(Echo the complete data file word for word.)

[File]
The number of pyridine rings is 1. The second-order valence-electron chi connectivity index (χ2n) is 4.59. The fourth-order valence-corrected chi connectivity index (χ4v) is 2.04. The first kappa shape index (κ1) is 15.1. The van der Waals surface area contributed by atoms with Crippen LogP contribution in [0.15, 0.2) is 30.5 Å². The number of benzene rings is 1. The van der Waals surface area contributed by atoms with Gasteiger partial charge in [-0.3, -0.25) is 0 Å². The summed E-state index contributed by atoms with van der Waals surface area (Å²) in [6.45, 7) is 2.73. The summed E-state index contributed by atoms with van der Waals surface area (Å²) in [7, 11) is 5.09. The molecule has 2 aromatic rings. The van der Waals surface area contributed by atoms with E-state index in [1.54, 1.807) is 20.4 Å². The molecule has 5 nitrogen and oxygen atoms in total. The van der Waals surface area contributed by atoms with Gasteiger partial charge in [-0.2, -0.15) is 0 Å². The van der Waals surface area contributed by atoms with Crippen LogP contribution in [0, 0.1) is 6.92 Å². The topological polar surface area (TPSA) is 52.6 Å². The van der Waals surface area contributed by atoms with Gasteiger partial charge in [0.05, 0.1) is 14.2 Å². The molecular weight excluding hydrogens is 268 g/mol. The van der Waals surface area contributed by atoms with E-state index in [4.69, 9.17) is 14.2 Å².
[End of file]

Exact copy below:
The number of pyridine rings is 1. The second-order valence-electron chi connectivity index (χ2n) is 4.59. The fourth-order valence-corrected chi connectivity index (χ4v) is 2.04. The first kappa shape index (κ1) is 15.1. The van der Waals surface area contributed by atoms with Crippen LogP contribution in [0.15, 0.2) is 30.5 Å². The number of benzene rings is 1. The van der Waals surface area contributed by atoms with Gasteiger partial charge in [-0.3, -0.25) is 0 Å². The summed E-state index contributed by atoms with van der Waals surface area (Å²) in [6.45, 7) is 2.73. The summed E-state index contributed by atoms with van der Waals surface area (Å²) in [7, 11) is 5.09. The molecule has 2 aromatic rings. The van der Waals surface area contributed by atoms with E-state index in [1.54, 1.807) is 20.4 Å². The molecule has 5 nitrogen and oxygen atoms in total. The van der Waals surface area contributed by atoms with Gasteiger partial charge in [-0.2, -0.15) is 0 Å². The van der Waals surface area contributed by atoms with Crippen LogP contribution in [0, 0.1) is 6.92 Å². The topological polar surface area (TPSA) is 52.6 Å². The van der Waals surface area contributed by atoms with Gasteiger partial charge in [0.05, 0.1) is 14.2 Å². The molecular weight excluding hydrogens is 268 g/mol. The van der Waals surface area contributed by atoms with E-state index in [4.69, 9.17) is 14.2 Å².